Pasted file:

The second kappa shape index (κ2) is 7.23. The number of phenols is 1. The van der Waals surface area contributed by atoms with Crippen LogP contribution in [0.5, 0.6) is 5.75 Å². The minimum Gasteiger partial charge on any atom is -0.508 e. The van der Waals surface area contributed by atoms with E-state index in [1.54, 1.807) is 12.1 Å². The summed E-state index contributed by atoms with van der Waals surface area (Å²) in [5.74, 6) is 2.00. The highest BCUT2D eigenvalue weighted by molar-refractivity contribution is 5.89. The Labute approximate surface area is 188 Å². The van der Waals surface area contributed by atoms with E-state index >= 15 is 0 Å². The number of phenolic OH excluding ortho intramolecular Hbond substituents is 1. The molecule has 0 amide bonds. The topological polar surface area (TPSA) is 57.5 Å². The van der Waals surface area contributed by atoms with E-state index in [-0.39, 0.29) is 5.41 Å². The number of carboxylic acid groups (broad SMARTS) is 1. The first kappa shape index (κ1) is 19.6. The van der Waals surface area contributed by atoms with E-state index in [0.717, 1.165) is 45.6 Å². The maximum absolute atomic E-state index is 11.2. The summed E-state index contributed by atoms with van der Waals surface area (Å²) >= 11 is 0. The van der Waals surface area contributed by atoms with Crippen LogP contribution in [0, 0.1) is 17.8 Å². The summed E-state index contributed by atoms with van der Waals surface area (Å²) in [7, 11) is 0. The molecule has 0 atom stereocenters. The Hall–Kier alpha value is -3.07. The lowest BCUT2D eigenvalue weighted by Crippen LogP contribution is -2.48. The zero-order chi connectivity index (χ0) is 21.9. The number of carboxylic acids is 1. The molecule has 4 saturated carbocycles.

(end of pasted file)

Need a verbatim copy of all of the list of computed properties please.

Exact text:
The second kappa shape index (κ2) is 7.23. The number of phenols is 1. The van der Waals surface area contributed by atoms with Crippen LogP contribution in [0.5, 0.6) is 5.75 Å². The minimum Gasteiger partial charge on any atom is -0.508 e. The van der Waals surface area contributed by atoms with E-state index in [1.54, 1.807) is 12.1 Å². The summed E-state index contributed by atoms with van der Waals surface area (Å²) in [5.74, 6) is 2.00. The highest BCUT2D eigenvalue weighted by molar-refractivity contribution is 5.89. The Labute approximate surface area is 188 Å². The van der Waals surface area contributed by atoms with E-state index >= 15 is 0 Å². The number of phenolic OH excluding ortho intramolecular Hbond substituents is 1. The molecule has 0 amide bonds. The topological polar surface area (TPSA) is 57.5 Å². The van der Waals surface area contributed by atoms with E-state index in [-0.39, 0.29) is 5.41 Å². The number of carboxylic acid groups (broad SMARTS) is 1. The first kappa shape index (κ1) is 19.6. The van der Waals surface area contributed by atoms with E-state index in [0.717, 1.165) is 45.6 Å². The maximum absolute atomic E-state index is 11.2. The summed E-state index contributed by atoms with van der Waals surface area (Å²) >= 11 is 0. The van der Waals surface area contributed by atoms with Crippen LogP contribution in [0, 0.1) is 17.8 Å². The summed E-state index contributed by atoms with van der Waals surface area (Å²) in [7, 11) is 0. The molecule has 0 atom stereocenters. The Hall–Kier alpha value is -3.07. The lowest BCUT2D eigenvalue weighted by Crippen LogP contribution is -2.48. The zero-order chi connectivity index (χ0) is 21.9. The number of carboxylic acids is 1. The molecule has 4 saturated carbocycles.